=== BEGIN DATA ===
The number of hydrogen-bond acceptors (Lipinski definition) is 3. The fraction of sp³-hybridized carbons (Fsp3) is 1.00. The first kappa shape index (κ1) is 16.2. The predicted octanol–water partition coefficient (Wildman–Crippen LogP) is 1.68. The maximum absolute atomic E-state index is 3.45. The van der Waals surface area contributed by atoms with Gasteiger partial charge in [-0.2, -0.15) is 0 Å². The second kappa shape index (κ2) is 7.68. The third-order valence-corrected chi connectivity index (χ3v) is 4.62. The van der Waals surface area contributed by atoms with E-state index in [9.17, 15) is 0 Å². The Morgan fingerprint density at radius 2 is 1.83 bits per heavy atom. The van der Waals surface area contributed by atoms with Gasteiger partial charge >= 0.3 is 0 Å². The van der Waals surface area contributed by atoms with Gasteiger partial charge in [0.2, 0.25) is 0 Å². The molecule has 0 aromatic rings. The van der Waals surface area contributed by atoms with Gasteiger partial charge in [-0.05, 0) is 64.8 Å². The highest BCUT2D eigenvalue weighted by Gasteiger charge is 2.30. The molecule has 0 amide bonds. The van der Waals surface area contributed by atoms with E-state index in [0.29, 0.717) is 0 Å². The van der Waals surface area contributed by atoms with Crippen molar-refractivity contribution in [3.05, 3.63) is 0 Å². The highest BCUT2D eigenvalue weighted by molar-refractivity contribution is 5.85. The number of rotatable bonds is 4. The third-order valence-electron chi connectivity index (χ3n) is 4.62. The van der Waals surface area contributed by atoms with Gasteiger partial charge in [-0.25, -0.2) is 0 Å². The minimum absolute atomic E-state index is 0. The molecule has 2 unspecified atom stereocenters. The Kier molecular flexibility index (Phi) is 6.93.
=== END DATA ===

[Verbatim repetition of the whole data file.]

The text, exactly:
The number of hydrogen-bond acceptors (Lipinski definition) is 3. The fraction of sp³-hybridized carbons (Fsp3) is 1.00. The first kappa shape index (κ1) is 16.2. The predicted octanol–water partition coefficient (Wildman–Crippen LogP) is 1.68. The maximum absolute atomic E-state index is 3.45. The van der Waals surface area contributed by atoms with Gasteiger partial charge in [-0.2, -0.15) is 0 Å². The second kappa shape index (κ2) is 7.68. The third-order valence-corrected chi connectivity index (χ3v) is 4.62. The van der Waals surface area contributed by atoms with E-state index in [9.17, 15) is 0 Å². The Morgan fingerprint density at radius 2 is 1.83 bits per heavy atom. The van der Waals surface area contributed by atoms with Gasteiger partial charge >= 0.3 is 0 Å². The van der Waals surface area contributed by atoms with Gasteiger partial charge in [0.2, 0.25) is 0 Å². The molecule has 0 aromatic rings. The van der Waals surface area contributed by atoms with Gasteiger partial charge in [-0.05, 0) is 64.8 Å². The highest BCUT2D eigenvalue weighted by Gasteiger charge is 2.30. The molecule has 0 amide bonds. The van der Waals surface area contributed by atoms with E-state index in [0.29, 0.717) is 0 Å². The van der Waals surface area contributed by atoms with Crippen molar-refractivity contribution in [3.05, 3.63) is 0 Å². The highest BCUT2D eigenvalue weighted by molar-refractivity contribution is 5.85. The number of rotatable bonds is 4. The third-order valence-electron chi connectivity index (χ3n) is 4.62. The van der Waals surface area contributed by atoms with Gasteiger partial charge in [-0.25, -0.2) is 0 Å². The minimum absolute atomic E-state index is 0. The molecule has 2 unspecified atom stereocenters. The Kier molecular flexibility index (Phi) is 6.93.